In Our “Real Women, Real Style” series, we feature inspiring Sikara customers that are changing our world and making a difference in our communities.
Vaishali Jadhav is a leader among leaders. She’s built an amazing career in the professional development training field, helping others reach their potential even as she herself continues to grow. Currently working for Whole Foods Corporate and living in Austin, Vaishali is an inspiring woman who believes in collaboration and the power of storytelling.
S&Co.: For most of your career, you’ve been involved in professional development training. What type of training, in your opinion, is the best for long term health of a company and why?
VJ: I believe that storytelling is one of the most powerful tools companies can use to share lessons in an engaging way. Great stories spread like wildfire within an organization. When a leader can talk about a time she fell and got back up, you know you are hearing from a leader that has really shifted. When you hear a story about how a leader didn’t have all the answers and had to rely on others to find a solution, you create the space for your team to ask good questions and become curious. People may recall a framework, but they remember a good story.
S&Co.: What first got you interested in your career field?
VJ: I first became interested in the field when I was a consultant for the Gallup Organization. I didn’t anticipate that I would have to teach as part of my role, but my mentors asked me to try it. I am glad I did. It was invigorating to use the classroom to share tools and ideas that help people get their jobs done. We spend a lot of time working; we may as well make that time joyful and impactful!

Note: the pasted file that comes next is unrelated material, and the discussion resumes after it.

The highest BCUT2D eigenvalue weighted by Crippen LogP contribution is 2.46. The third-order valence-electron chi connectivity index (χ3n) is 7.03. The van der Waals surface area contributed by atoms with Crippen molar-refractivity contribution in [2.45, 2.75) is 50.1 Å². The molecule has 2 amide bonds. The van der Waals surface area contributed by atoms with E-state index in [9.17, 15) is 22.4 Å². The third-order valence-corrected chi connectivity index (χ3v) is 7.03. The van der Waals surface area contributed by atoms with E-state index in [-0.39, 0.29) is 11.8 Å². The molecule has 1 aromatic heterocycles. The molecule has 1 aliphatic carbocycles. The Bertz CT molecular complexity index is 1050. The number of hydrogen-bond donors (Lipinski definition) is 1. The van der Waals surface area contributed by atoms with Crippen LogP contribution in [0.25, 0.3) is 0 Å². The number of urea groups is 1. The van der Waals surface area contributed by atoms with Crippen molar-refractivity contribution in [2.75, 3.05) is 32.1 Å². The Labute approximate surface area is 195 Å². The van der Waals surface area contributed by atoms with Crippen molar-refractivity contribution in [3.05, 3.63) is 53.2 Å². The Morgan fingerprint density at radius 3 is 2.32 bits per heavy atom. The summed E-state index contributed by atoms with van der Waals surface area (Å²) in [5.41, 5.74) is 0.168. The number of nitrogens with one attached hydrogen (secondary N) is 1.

S&Co.: You’re currently the Learning and Development Coordinator for Whole Foods. What’s the most important thing you teach employees about leadership?
VJ: One of the most important lessons I teach is one I learned from my mentor, Jessica Agneessens. She teaches that we all have to practice leadership in our roles, whether our titles say that we are a leader or not. That is a lesson that has really empowered me as a non-leader and a lesson I share with others.
You frequently hear leaders say that they strive to hire people smarter than they are. If you do that, you have to understand that you may not have the best ideas at the table and you have to create the space for these smarter people to be innovative and to share their thoughts. This requires a level of vulnerability that simply is not taught in business schools. This requires that leaders come to the table with curiosity and not with the answers. This can be challenging in a command and control setting where leaders need to appear strong and decisive. Great ideas are generated when people have to lead with curiosity and not ego. I love having that conversation with participants; it can really conflict with some of the more traditional management frameworks and create the space for a new, collaborative way of leading. But it can also be freeing for a leader to know that she doesn’t have to have all the answers; she has to create the space for ideas to flourish.